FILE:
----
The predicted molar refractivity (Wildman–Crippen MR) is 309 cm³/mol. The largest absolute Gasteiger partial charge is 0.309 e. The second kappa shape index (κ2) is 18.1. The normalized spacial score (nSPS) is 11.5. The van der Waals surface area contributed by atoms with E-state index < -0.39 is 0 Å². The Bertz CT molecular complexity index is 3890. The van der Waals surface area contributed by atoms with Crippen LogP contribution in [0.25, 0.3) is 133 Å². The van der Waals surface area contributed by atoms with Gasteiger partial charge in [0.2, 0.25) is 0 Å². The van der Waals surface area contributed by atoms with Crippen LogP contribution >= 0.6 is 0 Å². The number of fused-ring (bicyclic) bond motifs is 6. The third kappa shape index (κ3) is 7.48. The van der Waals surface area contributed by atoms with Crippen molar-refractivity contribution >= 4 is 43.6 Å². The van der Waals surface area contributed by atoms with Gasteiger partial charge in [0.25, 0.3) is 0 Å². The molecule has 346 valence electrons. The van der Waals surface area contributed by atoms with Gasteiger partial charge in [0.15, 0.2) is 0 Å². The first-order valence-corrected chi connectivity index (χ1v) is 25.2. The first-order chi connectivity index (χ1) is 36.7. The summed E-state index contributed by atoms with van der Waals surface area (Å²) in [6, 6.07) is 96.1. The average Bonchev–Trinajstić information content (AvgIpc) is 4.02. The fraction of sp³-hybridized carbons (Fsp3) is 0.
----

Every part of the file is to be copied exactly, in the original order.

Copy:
The predicted molar refractivity (Wildman–Crippen MR) is 309 cm³/mol. The largest absolute Gasteiger partial charge is 0.309 e. The second kappa shape index (κ2) is 18.1. The normalized spacial score (nSPS) is 11.5. The van der Waals surface area contributed by atoms with E-state index < -0.39 is 0 Å². The Bertz CT molecular complexity index is 3890. The van der Waals surface area contributed by atoms with Crippen LogP contribution in [0.25, 0.3) is 133 Å². The van der Waals surface area contributed by atoms with Gasteiger partial charge in [0.2, 0.25) is 0 Å². The van der Waals surface area contributed by atoms with Crippen LogP contribution >= 0.6 is 0 Å². The number of fused-ring (bicyclic) bond motifs is 6. The third kappa shape index (κ3) is 7.48. The van der Waals surface area contributed by atoms with Crippen molar-refractivity contribution >= 4 is 43.6 Å². The van der Waals surface area contributed by atoms with Gasteiger partial charge in [0.25, 0.3) is 0 Å². The molecule has 346 valence electrons. The van der Waals surface area contributed by atoms with Gasteiger partial charge in [0.15, 0.2) is 0 Å². The first-order valence-corrected chi connectivity index (χ1v) is 25.2. The first-order chi connectivity index (χ1) is 36.7. The summed E-state index contributed by atoms with van der Waals surface area (Å²) in [6, 6.07) is 96.1. The average Bonchev–Trinajstić information content (AvgIpc) is 4.02. The fraction of sp³-hybridized carbons (Fsp3) is 0.